* BP to lease 84,000 acres in Ohio’s Utica shale
* Company eyeing liquids-rich gas in the play (Adds details, quote)
By Selam Gebrekidan
NEW YORK, March 27 (Reuters) - BP Plc. became the latest major oil company to move into Ohio’s Utica shale patch on Tuesday after it reached an agreement with local mineral owners to lease land rich in natural gas and crude in the northeastern part of the Buckeye state.
BP announced it reached an agreement to lease 84,000 acres in Trumbull county, Ohio, with a group representing mineral owners in the county.
This is BP’s first foray into the Ohio shale prospect. The company, which says it is the sixth largest U.S. natural gas producer, has shale gas operations in Texas and Louisiana and the Eagle Ford shale play of south Texas, which has massive reserves of natural gas condensates and oil.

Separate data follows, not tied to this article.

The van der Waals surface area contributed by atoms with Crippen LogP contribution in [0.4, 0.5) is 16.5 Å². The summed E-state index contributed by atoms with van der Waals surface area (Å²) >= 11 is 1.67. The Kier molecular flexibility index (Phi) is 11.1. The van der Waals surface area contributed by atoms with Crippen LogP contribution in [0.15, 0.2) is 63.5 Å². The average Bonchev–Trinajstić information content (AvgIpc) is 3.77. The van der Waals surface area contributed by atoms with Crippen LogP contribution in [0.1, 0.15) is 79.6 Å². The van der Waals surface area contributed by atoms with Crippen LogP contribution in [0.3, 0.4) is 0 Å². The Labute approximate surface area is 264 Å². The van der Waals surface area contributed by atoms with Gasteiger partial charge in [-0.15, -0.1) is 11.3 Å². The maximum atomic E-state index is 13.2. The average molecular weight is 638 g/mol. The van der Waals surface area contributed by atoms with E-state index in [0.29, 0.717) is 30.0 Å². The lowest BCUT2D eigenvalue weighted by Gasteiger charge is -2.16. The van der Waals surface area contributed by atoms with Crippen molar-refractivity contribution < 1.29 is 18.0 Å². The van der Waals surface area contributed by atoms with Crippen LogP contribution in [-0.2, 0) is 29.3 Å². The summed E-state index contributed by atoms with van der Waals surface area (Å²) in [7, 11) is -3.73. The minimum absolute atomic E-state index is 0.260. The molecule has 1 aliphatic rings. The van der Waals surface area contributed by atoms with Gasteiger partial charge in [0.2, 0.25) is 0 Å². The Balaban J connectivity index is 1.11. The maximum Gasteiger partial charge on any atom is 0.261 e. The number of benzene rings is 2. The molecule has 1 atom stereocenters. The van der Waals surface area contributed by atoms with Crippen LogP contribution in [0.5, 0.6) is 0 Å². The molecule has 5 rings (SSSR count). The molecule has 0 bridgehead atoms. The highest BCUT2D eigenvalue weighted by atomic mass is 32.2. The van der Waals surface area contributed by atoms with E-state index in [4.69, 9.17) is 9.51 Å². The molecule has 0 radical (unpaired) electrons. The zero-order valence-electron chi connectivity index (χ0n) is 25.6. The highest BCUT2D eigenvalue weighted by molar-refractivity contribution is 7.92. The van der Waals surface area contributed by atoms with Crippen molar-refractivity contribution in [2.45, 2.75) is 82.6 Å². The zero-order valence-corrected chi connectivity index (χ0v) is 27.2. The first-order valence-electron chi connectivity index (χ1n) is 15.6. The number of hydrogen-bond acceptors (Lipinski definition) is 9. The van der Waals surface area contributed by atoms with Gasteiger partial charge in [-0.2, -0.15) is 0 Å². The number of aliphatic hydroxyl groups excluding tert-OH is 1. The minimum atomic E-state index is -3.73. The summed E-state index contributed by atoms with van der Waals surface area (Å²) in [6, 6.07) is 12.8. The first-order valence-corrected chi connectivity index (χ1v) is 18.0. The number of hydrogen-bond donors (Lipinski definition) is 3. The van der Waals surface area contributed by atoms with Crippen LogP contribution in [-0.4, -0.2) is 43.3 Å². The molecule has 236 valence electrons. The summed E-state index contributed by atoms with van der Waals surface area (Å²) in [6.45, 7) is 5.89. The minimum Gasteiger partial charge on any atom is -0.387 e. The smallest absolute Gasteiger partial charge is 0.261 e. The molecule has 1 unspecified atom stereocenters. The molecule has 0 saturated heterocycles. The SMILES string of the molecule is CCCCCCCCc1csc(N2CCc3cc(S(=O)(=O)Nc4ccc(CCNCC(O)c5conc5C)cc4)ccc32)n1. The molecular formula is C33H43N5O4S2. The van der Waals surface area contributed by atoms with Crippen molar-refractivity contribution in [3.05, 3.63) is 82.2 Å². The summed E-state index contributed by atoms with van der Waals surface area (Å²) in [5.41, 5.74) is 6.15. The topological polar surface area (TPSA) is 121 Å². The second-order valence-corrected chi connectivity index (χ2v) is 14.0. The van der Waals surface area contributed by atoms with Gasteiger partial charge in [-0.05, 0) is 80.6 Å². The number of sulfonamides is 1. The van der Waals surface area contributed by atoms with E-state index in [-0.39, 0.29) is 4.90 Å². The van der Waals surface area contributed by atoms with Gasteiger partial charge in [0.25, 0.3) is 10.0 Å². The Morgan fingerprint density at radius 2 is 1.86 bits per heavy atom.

The Utica shale, which straddles eastern Ohio and western Pennsylvania is said to have massive reserves of oil and gas, although production figures are not yet available.
“One of the things we quite like (about the acreage) is the liquids-rich gas opportunity,” Tim Harrington, regional president for BP’s North America Gas business.
“The liquid component is what draws us there,” he added.
Earlier this year, French oil group Total SA bet$2.3 billion on Utica’s shale gas reserves after it reached a joint-venture deal with Chesapeake Energy Corp to take up the latter’s 25 percent stake in the shale play.
Exxon Mobil has already built a presence in the shale play through major acreage acquisitions last year. Other producers like Chevron, Hess, and Anadarko are also scouting for oil and gas in Utica.
BP, embattled by the 2010 oil spill in the Gulf of Mexico, has agreed to sell its southern gas assets in the North Sea as part of a $38 billion disposal program to pay for the spill.
The company did not disclose the terms of the lease agreement in Ohio, but said it followed three to four months of negotiations.
BP will sign individual leases with the mineral rights owners in the coming six months and appraise resources on the land after that.
Reporting by Selam Gebrekidan; Editing by Alden Bentley